About 1500 people congregated at the steps of Parliament House in Adelaide to let the government know that they still oppose nuclear waste.
Protesters travelled from the Eyre Peninsula and the Flinders Ranges to join other South Australians on Saturday, November 3 at the rally organised by Don’t Dump on SA.
The selection of the national radioactive waste management facility was recently delayed, with the Federal Court set to hear the Barngarla Determination Aboriginal Corporation v District Council of Kimba case in January 2019.
Federal government had initially planned to make a decision on the facility by the end of the year.
The protest aimed to deliver a message to federal government to abandon the site selection process and to the South Australian government to uphold the state legislation that makes radioactive waste facilities illegal.
"We want the government to take all sites in SA off the table and to hold a full independent inquiry into the best way to manage our most dangerous waste,” Mara Bonacci from Don’t Dump on SA said.
“The government must stop targeting remote and regional areas and give Aboriginal people a right of veto for proposals that threaten their country and culture.”
Two sites in Kimba and one site at Wallerberdina Station near Hawker have been nominated to host the facility.
Among the many speakers at the Parliament House rally was Adnyamathanha man Dwayne Coulthard, who described the selection process as “cultural genocide”.
“We have had enough of being ignored. No radioactive waste dump on Adnyamathanha country in the Flinders Ranges. No waste dump in Kimba,” Mr Coulthard said.
Other speakers at the rally included state Member for Giles Eddie Hughes, SA Unions President Jamie Newlyn and federal Greens Senator Sarah Hanson-Young.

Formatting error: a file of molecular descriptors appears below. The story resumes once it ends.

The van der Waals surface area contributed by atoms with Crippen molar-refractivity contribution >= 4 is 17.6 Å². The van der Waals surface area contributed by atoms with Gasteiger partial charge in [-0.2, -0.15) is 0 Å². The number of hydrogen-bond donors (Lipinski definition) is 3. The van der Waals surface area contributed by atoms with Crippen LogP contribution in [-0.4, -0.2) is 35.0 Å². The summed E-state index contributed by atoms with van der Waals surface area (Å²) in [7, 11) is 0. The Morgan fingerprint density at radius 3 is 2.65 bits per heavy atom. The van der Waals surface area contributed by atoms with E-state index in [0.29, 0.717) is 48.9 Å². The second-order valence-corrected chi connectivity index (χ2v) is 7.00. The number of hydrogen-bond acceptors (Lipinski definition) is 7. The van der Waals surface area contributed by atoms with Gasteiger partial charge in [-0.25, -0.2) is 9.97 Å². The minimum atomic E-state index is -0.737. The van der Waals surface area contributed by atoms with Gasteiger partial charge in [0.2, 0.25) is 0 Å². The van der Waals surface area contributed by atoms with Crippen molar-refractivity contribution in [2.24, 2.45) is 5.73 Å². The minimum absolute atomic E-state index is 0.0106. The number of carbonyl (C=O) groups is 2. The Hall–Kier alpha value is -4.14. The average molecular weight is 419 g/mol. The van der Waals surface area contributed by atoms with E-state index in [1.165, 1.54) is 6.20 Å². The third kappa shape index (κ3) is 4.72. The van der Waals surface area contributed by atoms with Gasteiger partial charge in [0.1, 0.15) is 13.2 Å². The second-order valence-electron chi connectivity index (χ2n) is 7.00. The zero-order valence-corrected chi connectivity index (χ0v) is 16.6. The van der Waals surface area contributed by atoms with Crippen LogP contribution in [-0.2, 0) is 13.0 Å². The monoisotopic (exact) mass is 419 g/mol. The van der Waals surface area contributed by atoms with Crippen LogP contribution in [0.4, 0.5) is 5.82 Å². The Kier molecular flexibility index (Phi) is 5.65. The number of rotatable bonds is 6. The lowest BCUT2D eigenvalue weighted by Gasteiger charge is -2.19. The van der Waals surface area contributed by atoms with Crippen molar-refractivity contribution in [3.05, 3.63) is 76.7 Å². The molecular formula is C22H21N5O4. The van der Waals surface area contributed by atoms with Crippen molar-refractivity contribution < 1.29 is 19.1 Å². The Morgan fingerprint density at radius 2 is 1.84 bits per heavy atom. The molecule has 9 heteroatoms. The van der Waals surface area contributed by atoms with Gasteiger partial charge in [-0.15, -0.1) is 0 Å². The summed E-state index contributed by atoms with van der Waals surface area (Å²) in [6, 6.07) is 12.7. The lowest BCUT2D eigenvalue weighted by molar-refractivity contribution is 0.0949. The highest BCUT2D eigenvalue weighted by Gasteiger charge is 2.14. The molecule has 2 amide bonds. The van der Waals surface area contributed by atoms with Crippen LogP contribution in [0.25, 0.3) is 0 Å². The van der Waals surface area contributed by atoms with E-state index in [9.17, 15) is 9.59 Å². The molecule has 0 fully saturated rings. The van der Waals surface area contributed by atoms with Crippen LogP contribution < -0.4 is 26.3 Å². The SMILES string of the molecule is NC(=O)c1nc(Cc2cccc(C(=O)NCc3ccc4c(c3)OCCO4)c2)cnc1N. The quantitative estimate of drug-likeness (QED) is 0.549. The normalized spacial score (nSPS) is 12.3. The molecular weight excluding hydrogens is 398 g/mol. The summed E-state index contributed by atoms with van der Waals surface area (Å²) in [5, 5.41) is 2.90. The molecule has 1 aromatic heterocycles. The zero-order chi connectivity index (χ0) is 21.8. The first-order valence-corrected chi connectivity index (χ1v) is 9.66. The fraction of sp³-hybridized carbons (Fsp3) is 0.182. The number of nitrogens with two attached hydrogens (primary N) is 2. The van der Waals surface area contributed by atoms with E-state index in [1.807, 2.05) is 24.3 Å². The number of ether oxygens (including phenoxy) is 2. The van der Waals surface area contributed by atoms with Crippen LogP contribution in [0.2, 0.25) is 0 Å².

Community members from both Kimba and the Flinders Ranges gathered in Port Augusta in August to march across the Joy Baluch AM Bridge in protest against the proposed nuclear facility.
A spokesperson for the Department of Industry, Innovation and Science acknowledged the divided opinions regarding the facility, but said international best practice would be to consolidate Australian radioactive waste into a “single, safe, job-creating facility”.
“The reason we are consulting with communities near Hawker, Quorn and Kimba about a national radioactive waste management facility is landowners there volunteered their land, and communities told us they want to have the conversation about this potential new industry,” the spokesperson said.
“That said, we acknowledge that there are strongly held views for and against the proposal, and are consulting in good faith with all parties.
“The department remains focused on giving the two South Australian communities, who have been involved in this process for more than two years, the opportunity to have their say on the sites.”